I can't think of anything from US (or UK) cuisine that's taboo in Korea. Most Koreans won't eat American beef, because they think it's low quality and dangerous, due to a scandal a few years ago, and of course there are many foods that just aren't served here at all or are served in radically different ways, but I don't think anything from US cuisine is really a taboo in the same way as dogs or horses are to some people in the US.

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Re: Questions For The World

Postby Wednesday » Wed Oct 30, 2013 12:49 am UTC

Aw fuck I love spam. Fucking godawful amazing rez food I miss you.
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Re: Questions For The World

Postby Pfhorrest » Wed Oct 30, 2013 1:56 am UTC

Does nobody else eat peanut butter and honey sandwiches?

On a related note: does the phrase "open-faced sandwich" not make sense to anyone else? If I put peanut butter and honey on a slice of bread (toasted or not), I'd still call that a peanut butter and honey sandwich, just an open-faced one.
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Re: Questions For The World

Postby Adacore » Wed Oct 30, 2013 2:04 am UTC

I'd know what you meant (although the term I've heard most often is just 'open sandwich'). In the UK, you'd probably just call it 'bread and X' if it wasn't toasted, or 'X on toast' if it was. I'd probably only describe something as an 'open sandwich' myself if it had two slices of bread, both with fillings/toppings on top, in such a way that it couldn't really be closed as a sandwich. Basically a way of increasing the filling to bread ratio.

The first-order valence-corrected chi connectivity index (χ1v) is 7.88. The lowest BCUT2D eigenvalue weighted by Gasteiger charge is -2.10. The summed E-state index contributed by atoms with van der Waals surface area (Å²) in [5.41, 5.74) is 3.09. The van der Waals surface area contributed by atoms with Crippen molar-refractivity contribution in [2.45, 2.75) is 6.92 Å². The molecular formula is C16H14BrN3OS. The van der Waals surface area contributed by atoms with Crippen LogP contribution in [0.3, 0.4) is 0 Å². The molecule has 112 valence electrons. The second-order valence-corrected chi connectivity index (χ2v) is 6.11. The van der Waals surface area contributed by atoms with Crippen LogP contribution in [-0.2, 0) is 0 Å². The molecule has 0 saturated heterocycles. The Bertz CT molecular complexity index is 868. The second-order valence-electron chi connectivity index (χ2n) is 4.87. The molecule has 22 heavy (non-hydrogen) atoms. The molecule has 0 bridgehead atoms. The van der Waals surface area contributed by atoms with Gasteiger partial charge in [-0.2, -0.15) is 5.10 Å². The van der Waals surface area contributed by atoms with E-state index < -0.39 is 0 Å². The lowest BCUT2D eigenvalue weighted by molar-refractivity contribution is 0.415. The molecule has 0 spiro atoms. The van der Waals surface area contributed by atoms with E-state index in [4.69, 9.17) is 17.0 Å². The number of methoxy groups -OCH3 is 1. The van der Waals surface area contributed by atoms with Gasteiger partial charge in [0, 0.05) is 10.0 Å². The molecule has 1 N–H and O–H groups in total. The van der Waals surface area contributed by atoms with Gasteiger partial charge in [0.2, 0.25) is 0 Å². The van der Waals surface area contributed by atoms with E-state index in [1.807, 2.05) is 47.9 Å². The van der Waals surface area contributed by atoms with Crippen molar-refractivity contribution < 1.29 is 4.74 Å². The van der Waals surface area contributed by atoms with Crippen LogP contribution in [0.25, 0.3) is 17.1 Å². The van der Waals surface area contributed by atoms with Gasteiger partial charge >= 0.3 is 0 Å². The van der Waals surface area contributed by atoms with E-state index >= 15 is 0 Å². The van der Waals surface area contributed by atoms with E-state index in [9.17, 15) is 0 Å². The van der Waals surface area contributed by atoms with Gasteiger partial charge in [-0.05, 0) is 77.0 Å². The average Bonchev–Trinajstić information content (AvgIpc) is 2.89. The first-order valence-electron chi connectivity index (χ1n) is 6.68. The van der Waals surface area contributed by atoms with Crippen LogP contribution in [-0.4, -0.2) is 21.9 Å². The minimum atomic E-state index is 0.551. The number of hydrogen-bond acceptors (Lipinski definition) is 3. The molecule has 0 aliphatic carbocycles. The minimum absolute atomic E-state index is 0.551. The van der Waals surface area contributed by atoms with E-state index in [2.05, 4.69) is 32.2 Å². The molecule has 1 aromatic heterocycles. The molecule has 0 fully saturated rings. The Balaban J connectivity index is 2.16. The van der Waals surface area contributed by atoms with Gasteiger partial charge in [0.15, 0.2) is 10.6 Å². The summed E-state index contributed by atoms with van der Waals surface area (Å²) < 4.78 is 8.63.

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Re: Questions For The World

Postby Pfhorrest » Wed Oct 30, 2013 2:10 am UTC

Hmm, now that I think about it, when I make an open-faced PB&H sandwich, I do always use two slices of bread. And I don't think of it as two sandwiches, I think of it as one, open-faced, sandwich. So I think I agree with your usage and didn't realize it until now.
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Re: Questions For The World

Postby ConMan » Wed Oct 30, 2013 3:20 am UTC

poxic wrote:Aren't they mostly the same thing?

You would think so, wouldn't you? While there are similarities between Vegemite, Marmite (which is apparently slightly different depending on whether it's from the UK or New Zealand) and about 8 other yeast by-product spreads, there's enough of a difference between the flavours that people tend to prefer one over the rest (assuming they like any of them, of course).
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Re: Questions For The World

Postby SurgicalSteel » Wed Oct 30, 2013 6:03 am UTC

Pfhorrest wrote:Does nobody else eat peanut butter and honey sandwiches?
I had one the other day and it was delicious. The way the honey soaks into the bread and makes a thin layer of sweet crunchiness is great. Also: peanut butter and sharp cheddar.